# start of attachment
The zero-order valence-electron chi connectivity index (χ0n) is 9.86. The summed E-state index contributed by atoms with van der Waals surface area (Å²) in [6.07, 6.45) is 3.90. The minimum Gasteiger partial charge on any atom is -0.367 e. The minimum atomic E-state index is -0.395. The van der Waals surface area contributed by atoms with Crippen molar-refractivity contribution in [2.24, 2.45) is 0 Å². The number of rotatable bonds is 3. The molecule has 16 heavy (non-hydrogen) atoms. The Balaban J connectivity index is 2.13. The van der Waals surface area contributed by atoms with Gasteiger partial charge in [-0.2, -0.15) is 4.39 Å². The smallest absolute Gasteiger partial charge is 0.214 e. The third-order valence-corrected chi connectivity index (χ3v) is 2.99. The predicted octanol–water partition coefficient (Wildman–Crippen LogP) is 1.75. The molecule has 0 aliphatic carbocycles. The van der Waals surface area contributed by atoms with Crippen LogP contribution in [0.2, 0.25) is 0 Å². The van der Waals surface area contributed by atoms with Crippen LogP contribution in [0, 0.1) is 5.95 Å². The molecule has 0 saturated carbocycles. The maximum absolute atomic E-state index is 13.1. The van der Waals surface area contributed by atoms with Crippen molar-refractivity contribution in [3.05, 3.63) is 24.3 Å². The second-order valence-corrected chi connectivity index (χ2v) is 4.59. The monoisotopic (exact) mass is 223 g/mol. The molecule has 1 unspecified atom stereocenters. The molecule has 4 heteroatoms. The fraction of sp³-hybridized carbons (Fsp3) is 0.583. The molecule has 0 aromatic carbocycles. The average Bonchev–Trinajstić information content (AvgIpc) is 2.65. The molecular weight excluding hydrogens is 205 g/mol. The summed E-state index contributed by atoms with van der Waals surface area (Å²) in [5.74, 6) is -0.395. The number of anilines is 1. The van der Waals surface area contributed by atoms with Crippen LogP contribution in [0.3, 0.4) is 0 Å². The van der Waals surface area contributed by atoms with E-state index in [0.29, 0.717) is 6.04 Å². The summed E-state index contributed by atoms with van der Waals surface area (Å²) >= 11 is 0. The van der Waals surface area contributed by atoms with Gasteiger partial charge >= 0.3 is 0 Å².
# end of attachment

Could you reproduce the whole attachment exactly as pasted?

The zero-order valence-electron chi connectivity index (χ0n) is 9.86. The summed E-state index contributed by atoms with van der Waals surface area (Å²) in [6.07, 6.45) is 3.90. The minimum Gasteiger partial charge on any atom is -0.367 e. The minimum atomic E-state index is -0.395. The van der Waals surface area contributed by atoms with Crippen molar-refractivity contribution in [2.24, 2.45) is 0 Å². The number of rotatable bonds is 3. The molecule has 16 heavy (non-hydrogen) atoms. The Balaban J connectivity index is 2.13. The van der Waals surface area contributed by atoms with Gasteiger partial charge in [-0.2, -0.15) is 4.39 Å². The smallest absolute Gasteiger partial charge is 0.214 e. The third-order valence-corrected chi connectivity index (χ3v) is 2.99. The predicted octanol–water partition coefficient (Wildman–Crippen LogP) is 1.75. The molecule has 0 aliphatic carbocycles. The van der Waals surface area contributed by atoms with Crippen LogP contribution in [0.2, 0.25) is 0 Å². The van der Waals surface area contributed by atoms with Crippen LogP contribution in [0, 0.1) is 5.95 Å². The molecule has 0 saturated carbocycles. The maximum absolute atomic E-state index is 13.1. The van der Waals surface area contributed by atoms with Crippen molar-refractivity contribution in [3.05, 3.63) is 24.3 Å². The second-order valence-corrected chi connectivity index (χ2v) is 4.59. The monoisotopic (exact) mass is 223 g/mol. The molecule has 1 unspecified atom stereocenters. The molecule has 4 heteroatoms. The fraction of sp³-hybridized carbons (Fsp3) is 0.583. The molecule has 0 aromatic carbocycles. The average Bonchev–Trinajstić information content (AvgIpc) is 2.65. The molecular weight excluding hydrogens is 205 g/mol. The summed E-state index contributed by atoms with van der Waals surface area (Å²) in [5.74, 6) is -0.395. The number of anilines is 1. The van der Waals surface area contributed by atoms with Crippen LogP contribution in [0.3, 0.4) is 0 Å². The van der Waals surface area contributed by atoms with E-state index in [0.29, 0.717) is 6.04 Å². The summed E-state index contributed by atoms with van der Waals surface area (Å²) >= 11 is 0. The van der Waals surface area contributed by atoms with Gasteiger partial charge >= 0.3 is 0 Å².